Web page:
We produce a LOT of electronic data. So, of course, a new field emerged to manage it within legal and government investigations. Someone working in Electronic Discovery collects, organizes, and analyzes Electronically Stored Information (ESI) for cases. This is a growing field (so get on it!), therefore educational standards are not yet set — a legal education will help, but a law degree is not necessary.
If you loved the law, loved your professors, loved the journey you took through law school — why leave? There are many law professors who earned their JD but decided that instead of practicing law, they wanted to impart their love for it. Law degree required!
Charged with ensuring that a company is following all policies and standards, a compliance specialist understands the legal ins and outs of a variety of different departments within a business. A graduate who has earned a bachelor degree in legal studies or a Juris Doctor, and has an eye for detail are both in the right place.
Handling employee relations often involves understanding legal compliance of a company’s rules and mediating conflicts. Any level of legal education would aid in this position.
This is another fascinating career if you want to work with lawyers but don’t want to be one. Responsible for client relations, reputation management, and much more, a legal marketer is the marketing expert in a firm with extensive knowledge about the services they are promoting. Having a JD is not essential, but it helps.
Lawyers rely on consultants to select a jury for high-stakes cases and to help them evaluate human behavior and predict juror behavior. Jury consultants often have a background in sociology or the like. This job does not require a law degree, but it is helpful.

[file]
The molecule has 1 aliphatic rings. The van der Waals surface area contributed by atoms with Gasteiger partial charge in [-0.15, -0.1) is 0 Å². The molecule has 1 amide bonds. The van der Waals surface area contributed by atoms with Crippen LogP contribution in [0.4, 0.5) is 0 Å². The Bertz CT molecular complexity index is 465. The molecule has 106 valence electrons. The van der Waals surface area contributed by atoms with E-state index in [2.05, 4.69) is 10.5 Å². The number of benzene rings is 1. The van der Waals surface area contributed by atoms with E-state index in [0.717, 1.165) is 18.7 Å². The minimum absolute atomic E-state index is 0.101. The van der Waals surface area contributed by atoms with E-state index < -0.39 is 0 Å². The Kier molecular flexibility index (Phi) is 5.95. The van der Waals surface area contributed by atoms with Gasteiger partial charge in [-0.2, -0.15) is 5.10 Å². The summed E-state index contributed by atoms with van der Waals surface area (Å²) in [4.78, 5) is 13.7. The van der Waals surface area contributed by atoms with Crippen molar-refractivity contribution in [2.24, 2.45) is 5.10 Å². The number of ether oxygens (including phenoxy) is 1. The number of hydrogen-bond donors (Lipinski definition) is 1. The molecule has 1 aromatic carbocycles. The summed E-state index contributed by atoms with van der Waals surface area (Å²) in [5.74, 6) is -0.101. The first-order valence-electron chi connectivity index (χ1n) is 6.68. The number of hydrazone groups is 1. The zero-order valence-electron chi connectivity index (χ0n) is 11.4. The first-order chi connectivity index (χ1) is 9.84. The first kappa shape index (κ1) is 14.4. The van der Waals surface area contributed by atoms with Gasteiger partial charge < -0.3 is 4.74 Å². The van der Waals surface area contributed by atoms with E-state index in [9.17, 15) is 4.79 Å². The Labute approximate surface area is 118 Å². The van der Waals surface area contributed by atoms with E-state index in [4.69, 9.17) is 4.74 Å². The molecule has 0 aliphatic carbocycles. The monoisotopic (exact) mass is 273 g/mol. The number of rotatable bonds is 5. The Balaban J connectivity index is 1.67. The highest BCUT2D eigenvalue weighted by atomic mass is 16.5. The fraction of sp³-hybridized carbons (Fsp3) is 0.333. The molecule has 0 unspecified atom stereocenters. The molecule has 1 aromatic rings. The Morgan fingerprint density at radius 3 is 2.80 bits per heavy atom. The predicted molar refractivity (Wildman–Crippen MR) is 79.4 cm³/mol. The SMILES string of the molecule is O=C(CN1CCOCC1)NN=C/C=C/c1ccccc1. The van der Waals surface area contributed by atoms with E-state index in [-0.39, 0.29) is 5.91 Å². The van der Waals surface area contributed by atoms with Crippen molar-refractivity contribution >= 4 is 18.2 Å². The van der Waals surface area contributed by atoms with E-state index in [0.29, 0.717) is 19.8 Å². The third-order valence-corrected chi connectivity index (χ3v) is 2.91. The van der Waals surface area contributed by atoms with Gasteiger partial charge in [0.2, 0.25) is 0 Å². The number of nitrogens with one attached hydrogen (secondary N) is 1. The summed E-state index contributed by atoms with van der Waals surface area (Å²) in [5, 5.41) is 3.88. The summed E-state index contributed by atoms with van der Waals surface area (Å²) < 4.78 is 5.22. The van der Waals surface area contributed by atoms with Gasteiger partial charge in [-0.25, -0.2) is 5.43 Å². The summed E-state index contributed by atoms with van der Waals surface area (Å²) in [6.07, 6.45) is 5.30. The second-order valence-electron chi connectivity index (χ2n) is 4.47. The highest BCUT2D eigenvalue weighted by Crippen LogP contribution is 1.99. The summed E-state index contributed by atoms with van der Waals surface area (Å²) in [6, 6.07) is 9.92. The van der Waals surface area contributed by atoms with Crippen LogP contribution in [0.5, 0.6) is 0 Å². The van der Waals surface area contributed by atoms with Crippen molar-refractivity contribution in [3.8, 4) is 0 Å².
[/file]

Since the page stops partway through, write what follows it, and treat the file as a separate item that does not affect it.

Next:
There are many publications and blogs specifically about the law and they are all looking for new content—Every. Day. And they are looking for writers who know their stuff. The writing and analytical skills you gain in law school or any other legal degree will go far here.
As a law school graduate you learned how to construct arguments, think critically and change policy, so why not look into a career in politics? Local government offices would be keen to hire a law school graduate with an instinct to lead and communicate clearly.
If you went to law school and decided not to practice law, make sure that your potential employer knows you aren’t looking for these jobs just because you can’t find a job as a lawyer. Let your them know that this career path is intentional. Law students go on to have incredibly fulfilling careers outside of the courtroom, and this is your first step toward that. Keep in mind that most jobs you’ll apply for won’t understand the terminology you used in law school. To stand out in your non-legal job applications, and to show how your law school experience is indeed relevant, highlight the general skills you gained from each activity, rather than explaining the specifics of the activity.
This list is only a place to start. The world is your oyster! And you don’t have to fight it in court to shuck it open.
About the Author
Carmiel Banasky is a writer, teacher, editor, and author of the novel, The Suicide of Claire Bishop.